Thirteen percent of Canadians are in a state of food insecurity, which means they are unable to access a sufficient quantity of affordable, nutritious food. Without enough food, many people feel the effects of short-term hunger, like headaches, nausea and the inability to concentrate.
Each month, over 850,000 Canadians require help from food banks—more than one third of these individuals are children and youth. People seeking food assistance come from all walks of life. Employment is no guarantee that someone will never struggle to provide enough food for their family. In fact, nearly one in six households that accessed a food bank in 2016 included someone who was employed.

Fast Facts

  • Nunavut has the highest documented rate of food insecurity for any Indigenous population living in a developed country.
  • Food bank use in Canada in 2016 was 28% higher than in 2008.
  • The root cause of hunger in Canada is low income, which affects over 4 million Canadians at any given time.
  • 1 in 5 households in the territories are food insecure.
Food bank use in Canada in 2016 was 28% higher than in 2008.

WHY ARE FOOD BANKS NECESSARY?

People who access food banks come from all walks of life. Some people need support over longer periods, but most require help only occasionally or for a short period of time. Hunger leads to long-term health conditions, especially in young children, and is a barrier to academic success.

A food package may make the difference for a family trying to get back on their feet after a crisis. It can mean that a child doesn’t go to bed hungry, or doesn’t get sick and miss school due to an immune system compromised by lack of adequate nutrition.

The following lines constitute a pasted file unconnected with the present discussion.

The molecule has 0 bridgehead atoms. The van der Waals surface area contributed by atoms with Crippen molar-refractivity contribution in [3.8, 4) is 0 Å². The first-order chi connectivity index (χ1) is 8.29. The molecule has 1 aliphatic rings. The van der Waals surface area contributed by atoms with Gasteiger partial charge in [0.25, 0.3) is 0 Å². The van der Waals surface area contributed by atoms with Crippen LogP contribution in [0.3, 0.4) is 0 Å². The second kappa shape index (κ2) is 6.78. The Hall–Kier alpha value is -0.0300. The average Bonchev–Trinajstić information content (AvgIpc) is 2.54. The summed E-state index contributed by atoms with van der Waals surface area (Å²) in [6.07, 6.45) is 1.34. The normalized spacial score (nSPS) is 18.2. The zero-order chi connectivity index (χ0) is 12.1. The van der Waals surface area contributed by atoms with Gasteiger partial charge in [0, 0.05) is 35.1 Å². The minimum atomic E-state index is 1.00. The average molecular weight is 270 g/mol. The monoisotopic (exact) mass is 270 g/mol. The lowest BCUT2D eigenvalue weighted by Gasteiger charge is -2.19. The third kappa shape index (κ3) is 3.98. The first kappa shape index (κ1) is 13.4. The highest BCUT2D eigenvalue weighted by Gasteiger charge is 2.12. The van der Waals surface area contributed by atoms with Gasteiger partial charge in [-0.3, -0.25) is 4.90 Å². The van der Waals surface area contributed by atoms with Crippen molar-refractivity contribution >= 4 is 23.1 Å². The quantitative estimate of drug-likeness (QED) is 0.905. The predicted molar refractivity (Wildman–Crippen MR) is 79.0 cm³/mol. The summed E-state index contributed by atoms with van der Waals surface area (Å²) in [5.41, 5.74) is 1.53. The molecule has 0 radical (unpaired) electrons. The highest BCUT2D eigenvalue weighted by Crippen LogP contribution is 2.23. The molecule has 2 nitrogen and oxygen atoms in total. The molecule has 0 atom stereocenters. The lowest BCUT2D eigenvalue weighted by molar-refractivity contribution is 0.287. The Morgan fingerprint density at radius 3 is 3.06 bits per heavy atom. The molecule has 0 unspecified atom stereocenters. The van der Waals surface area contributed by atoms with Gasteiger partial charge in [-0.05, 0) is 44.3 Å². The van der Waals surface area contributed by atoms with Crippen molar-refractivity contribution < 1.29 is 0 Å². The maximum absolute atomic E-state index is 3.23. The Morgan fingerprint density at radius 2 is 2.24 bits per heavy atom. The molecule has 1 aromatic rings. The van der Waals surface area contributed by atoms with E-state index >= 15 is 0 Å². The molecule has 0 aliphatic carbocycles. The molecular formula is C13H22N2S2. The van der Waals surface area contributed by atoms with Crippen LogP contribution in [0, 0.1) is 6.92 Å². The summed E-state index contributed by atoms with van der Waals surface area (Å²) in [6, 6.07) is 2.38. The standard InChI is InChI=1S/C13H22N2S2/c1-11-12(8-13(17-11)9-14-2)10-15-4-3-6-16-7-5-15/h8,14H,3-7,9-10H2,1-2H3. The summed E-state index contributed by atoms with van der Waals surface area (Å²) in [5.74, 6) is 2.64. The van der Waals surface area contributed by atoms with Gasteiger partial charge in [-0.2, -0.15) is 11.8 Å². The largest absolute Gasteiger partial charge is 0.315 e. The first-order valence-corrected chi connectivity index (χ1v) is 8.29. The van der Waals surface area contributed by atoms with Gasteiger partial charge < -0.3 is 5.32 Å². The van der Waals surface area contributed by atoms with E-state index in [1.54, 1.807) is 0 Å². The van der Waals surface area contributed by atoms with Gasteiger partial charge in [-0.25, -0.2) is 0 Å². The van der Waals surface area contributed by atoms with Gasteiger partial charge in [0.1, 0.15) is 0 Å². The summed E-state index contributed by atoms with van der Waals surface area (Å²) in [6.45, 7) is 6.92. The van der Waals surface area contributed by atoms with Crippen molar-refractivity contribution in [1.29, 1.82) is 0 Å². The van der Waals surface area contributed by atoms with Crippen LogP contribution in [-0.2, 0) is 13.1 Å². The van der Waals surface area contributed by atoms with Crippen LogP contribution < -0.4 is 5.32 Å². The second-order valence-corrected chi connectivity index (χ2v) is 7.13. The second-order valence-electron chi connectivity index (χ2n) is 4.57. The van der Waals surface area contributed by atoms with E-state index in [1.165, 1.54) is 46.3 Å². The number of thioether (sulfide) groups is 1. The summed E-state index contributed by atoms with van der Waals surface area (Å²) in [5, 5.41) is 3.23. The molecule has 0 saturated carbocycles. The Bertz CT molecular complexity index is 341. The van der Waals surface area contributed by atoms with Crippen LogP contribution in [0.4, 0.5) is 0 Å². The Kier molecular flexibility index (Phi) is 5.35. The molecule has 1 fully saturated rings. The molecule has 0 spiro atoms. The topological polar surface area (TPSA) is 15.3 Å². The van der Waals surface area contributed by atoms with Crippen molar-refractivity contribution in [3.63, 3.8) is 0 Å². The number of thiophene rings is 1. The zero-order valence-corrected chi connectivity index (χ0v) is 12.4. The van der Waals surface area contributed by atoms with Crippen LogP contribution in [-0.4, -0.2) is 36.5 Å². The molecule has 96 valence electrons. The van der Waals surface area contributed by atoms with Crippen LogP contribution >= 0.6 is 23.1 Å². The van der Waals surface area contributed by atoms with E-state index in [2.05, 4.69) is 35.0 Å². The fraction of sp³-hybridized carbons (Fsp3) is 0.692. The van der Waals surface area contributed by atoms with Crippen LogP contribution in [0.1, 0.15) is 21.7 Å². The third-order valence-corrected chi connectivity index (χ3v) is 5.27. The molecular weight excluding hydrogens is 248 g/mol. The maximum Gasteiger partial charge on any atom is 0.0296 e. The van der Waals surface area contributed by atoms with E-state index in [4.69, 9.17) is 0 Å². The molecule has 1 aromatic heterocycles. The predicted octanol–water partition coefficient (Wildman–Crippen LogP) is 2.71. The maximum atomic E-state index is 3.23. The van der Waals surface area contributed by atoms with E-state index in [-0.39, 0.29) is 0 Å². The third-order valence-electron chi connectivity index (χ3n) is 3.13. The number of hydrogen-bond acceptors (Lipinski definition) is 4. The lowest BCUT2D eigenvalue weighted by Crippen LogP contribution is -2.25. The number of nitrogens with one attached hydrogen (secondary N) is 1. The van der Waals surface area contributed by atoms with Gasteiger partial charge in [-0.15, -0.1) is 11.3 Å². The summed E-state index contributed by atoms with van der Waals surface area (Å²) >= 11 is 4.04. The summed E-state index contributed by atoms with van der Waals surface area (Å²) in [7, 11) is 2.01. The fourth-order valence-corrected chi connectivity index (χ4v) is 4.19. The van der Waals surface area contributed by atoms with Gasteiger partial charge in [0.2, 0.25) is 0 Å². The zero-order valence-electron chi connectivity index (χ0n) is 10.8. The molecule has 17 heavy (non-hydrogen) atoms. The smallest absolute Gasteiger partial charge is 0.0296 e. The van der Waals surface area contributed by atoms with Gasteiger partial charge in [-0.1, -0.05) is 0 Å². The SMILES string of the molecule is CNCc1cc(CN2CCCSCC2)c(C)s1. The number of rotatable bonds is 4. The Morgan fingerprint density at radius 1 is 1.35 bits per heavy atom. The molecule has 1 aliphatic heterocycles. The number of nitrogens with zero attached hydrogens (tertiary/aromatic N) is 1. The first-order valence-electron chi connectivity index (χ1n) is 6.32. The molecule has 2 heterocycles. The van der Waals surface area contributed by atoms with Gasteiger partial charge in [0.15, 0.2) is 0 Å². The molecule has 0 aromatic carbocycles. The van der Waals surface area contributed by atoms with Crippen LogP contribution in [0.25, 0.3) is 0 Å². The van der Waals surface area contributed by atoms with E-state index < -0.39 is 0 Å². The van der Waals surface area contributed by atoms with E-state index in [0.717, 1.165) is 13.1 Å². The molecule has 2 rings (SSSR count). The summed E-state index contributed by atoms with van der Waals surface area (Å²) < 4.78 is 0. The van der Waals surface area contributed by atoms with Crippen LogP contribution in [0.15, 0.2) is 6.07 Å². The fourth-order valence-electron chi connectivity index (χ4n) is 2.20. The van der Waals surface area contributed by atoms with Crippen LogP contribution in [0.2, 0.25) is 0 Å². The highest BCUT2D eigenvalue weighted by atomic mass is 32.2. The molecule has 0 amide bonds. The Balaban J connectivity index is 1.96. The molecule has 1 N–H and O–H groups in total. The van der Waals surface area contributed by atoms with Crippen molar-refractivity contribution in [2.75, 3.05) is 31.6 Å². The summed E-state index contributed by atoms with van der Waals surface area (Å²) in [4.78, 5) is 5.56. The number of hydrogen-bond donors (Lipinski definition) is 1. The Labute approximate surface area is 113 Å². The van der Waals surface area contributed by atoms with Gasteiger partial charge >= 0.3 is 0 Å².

Thirteen percent of American households are in a state of food insecurity, meaning they are unable to access a sufficient quantity of affordable, nutritious food. Without enough food, many people feel the effects of short-term hunger, like headaches, nausea and the inability to concentrate.

Pre-existing health issues are worsened by hunger, making it harder for families to earn money for food. Each year, over 40 million Americans turn to food banks for help—12 million are children.

People seeking food assistance come from all walks of life. Employment is no guarantee that someone will never struggle to provide enough food for their family. In fact, approximately 25 million individuals from working households access foodbanks, and most report regularly depending on the food bank to survive.

Fast Facts

  • Nearly 16 million households in the U.S. face hunger.
  • More than 70 billion pounds of food from manufacturers, growers and retailers goes to waste—more than enough food to feed the 42 million people struggling with hunger in the U.S.
  • Youth who face food insecurity are more likely to require hospitalization.
  • Food insecurity can lead to Type 2 diabetes, high blood pressure, obesity and heart disease.
Nearly sixteen million households in the U.S. face hunger.

WHY ARE FOOD BANKS NECESSARY?

People who access food banks come from all walks of life. Some people need support over longer periods, but most require help only occasionally or for a short period of time. Hunger leads to long-term health conditions, especially in young children, and is a barrier to academic success.

A food package may make the difference for a family trying to get back on their feet after a crisis. It can mean that a child doesn’t go to bed hungry, or doesn’t get sick and miss school due to an immune system compromised by lack of adequate nutrition.